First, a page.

STWOF Mix #1:
01. Jerry Jeff Walker - Sangria Wine (0:00)
02. Terry Allen - Amarillo Highway (4:12)
03. Willie Nelson – Devil In A Sleepin’ Bag (7:58)
04. Billy Joe Shaver – Old Five & Dimers Like Me (10:36)
05. Waylon Jennings – Honky Tonk Heroes (13:15)
06. The Flatlanders – Tonight I Think I'm Gonna Go Downtown (16:45)
07. Guy Clark – L.A. Freeway (19:23)
08. Joe Ely – Honky Tonk Masquerade (24:15)
09. Doug Sahm – Faded Love (27:59)
10. Butch Hancock – West Texas Waltz (31:55)
Welcome to my first podcast! I hope you like (or can tolerate) the new format. You'll notice that I am taking baby steps. No talking on this podcast, just ten great tracks in a row. Makes a heck of a mix tape.
The theme is Essential "Alt" Country Albums of the 1970s. In terms of artistic merit and musical diversity, country music really came into its own in the 1970s. The epicenter of that development was Texas. While the term "alt-country" wasn't invented until the 1990's when groups like Uncle Tupelo and Whiskeytown made their mark, the country music coming out of Texas in the 1970's was every bit as "alternative." Alt-country before alt-country was cool. To get a good feel for similar releases from the same era, check out Joe Sixpack's list of 1970's Hillbilly & Outlaw Albums.
The ten albums featured below are one-half of what I would consider to be the 20 essential country, or better yet "alt-country," LPs of the 1970s. (The rest will be presented in STWOF podcast #2.) These are not listed in any particular order, except that I included all Texas artists in the first installment. The only ground rule I followed in making my list was to limit inclusion to one selection per artist. I also left off the more mainstream country artists of the time, even though some are quite deserving. (Remember: Willie and Waylon were "outlaws").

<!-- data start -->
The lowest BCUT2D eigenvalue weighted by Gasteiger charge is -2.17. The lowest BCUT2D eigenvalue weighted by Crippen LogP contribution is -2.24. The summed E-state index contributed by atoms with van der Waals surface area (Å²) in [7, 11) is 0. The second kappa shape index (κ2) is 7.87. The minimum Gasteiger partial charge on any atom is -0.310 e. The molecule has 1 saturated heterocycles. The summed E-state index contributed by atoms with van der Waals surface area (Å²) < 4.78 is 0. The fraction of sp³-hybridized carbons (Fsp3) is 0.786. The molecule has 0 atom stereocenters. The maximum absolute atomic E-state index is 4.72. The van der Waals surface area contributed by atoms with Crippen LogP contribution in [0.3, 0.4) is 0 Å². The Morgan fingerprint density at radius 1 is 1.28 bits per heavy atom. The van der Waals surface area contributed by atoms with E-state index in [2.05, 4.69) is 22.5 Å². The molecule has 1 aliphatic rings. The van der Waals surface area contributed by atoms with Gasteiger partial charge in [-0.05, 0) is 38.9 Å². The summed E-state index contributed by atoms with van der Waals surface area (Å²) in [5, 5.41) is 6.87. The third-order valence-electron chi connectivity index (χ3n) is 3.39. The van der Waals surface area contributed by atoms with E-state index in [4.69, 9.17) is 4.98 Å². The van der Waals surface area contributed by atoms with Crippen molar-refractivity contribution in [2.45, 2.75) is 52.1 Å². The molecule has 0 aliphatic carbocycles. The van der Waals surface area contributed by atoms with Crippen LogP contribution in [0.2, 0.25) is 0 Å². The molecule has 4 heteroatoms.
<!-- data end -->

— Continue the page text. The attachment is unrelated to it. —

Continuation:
If you like the music featured on this site, then you will LOVE these records, all of which come with the highest possible STWOF seal of approval. If you are looking for a way to stimulate our economy, you couldn't do any better than dropping a few bucks on these classics.
Jerry Jeff Walker – Viva Terlingua (1973)
This one is a ton of fun. Great mood.
Featured Song: Sangria Wine
Terry Allen – Lubbock (On Everything) (1979)
A lost gem from an eclectic and underrated artist.
Featured Song: Amarillo Highway
Willie Nelson – Shotgun Willie (1973)
Willie had a few other LPs in the running for this list, especially Red-Headed Stranger, but in the end something told me to go with this one.
A surprisingly close call between this landmark album and Waylon's other masterpiece, Dreaming My Dreams, but HTH just can't be denied. One of my all-time favorite records of any era or genre.
This one's definitely a desert island disc for me, though it probably would play better on a barren plain. Legendary is no exaggeration for this collection from Jimmie Dale Gilmore, Joe Ely, and Butch Hancock. Recorded in 1972 and only released on 8-track for a limited run until this reissue in 1990.
Joe Ely was born to be a country singer. Even if he had wanted to be a dentist or an accountant, his voice would have compelled him to switch careers. When you hear him, you hear country. This album is probably his best.
Featured Song: Honky Tonk Masquerade
(buy album for cheap!)
Doug Sahm – Doug Sahm and Band (1973)
This album, which is as much blues as it is country, just feels like Texas. (That's why I picked a Bob Wills song to feature.) For more about Doug Sahm, check out The Adios Lounge.
Here is the "roughest" voice of The Flatlanders accompanied only by harmonica and guitar. Very Woody Guthrie-esque. Maybe the least accessible of today's features, but definitely worth checking out.
Featured Song: West Texas Waltz
Any guesses on the other 10 albums? (Hint: The next batch is a bit folkier and not all from Texas.)